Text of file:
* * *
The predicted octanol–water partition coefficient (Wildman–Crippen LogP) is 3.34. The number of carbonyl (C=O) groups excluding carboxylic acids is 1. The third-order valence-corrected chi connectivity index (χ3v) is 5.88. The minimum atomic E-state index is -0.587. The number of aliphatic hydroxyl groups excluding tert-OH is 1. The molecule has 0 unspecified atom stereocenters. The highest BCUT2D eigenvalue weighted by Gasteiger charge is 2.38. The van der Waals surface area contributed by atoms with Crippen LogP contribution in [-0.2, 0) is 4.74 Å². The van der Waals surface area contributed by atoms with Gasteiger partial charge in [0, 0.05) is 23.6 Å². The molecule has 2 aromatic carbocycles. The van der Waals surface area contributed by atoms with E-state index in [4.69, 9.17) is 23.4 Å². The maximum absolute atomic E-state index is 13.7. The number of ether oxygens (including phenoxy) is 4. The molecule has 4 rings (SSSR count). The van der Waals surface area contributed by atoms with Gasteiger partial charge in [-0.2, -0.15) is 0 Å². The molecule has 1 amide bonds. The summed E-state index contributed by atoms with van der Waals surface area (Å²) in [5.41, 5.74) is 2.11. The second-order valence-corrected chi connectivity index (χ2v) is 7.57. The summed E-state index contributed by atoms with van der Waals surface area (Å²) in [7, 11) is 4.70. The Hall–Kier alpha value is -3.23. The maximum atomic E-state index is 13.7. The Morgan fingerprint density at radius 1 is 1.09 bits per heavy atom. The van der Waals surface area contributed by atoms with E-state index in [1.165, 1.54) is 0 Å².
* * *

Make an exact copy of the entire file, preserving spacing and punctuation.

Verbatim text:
The predicted octanol–water partition coefficient (Wildman–Crippen LogP) is 3.34. The number of carbonyl (C=O) groups excluding carboxylic acids is 1. The third-order valence-corrected chi connectivity index (χ3v) is 5.88. The minimum atomic E-state index is -0.587. The number of aliphatic hydroxyl groups excluding tert-OH is 1. The molecule has 0 unspecified atom stereocenters. The highest BCUT2D eigenvalue weighted by Gasteiger charge is 2.38. The van der Waals surface area contributed by atoms with Crippen LogP contribution in [-0.2, 0) is 4.74 Å². The van der Waals surface area contributed by atoms with Gasteiger partial charge in [0, 0.05) is 23.6 Å². The molecule has 2 aromatic carbocycles. The van der Waals surface area contributed by atoms with E-state index in [4.69, 9.17) is 23.4 Å². The maximum absolute atomic E-state index is 13.7. The number of ether oxygens (including phenoxy) is 4. The molecule has 4 rings (SSSR count). The van der Waals surface area contributed by atoms with Gasteiger partial charge in [-0.2, -0.15) is 0 Å². The molecule has 1 amide bonds. The summed E-state index contributed by atoms with van der Waals surface area (Å²) in [5.41, 5.74) is 2.11. The second-order valence-corrected chi connectivity index (χ2v) is 7.57. The summed E-state index contributed by atoms with van der Waals surface area (Å²) in [7, 11) is 4.70. The Hall–Kier alpha value is -3.23. The maximum atomic E-state index is 13.7. The Morgan fingerprint density at radius 1 is 1.09 bits per heavy atom. The van der Waals surface area contributed by atoms with E-state index in [1.165, 1.54) is 0 Å².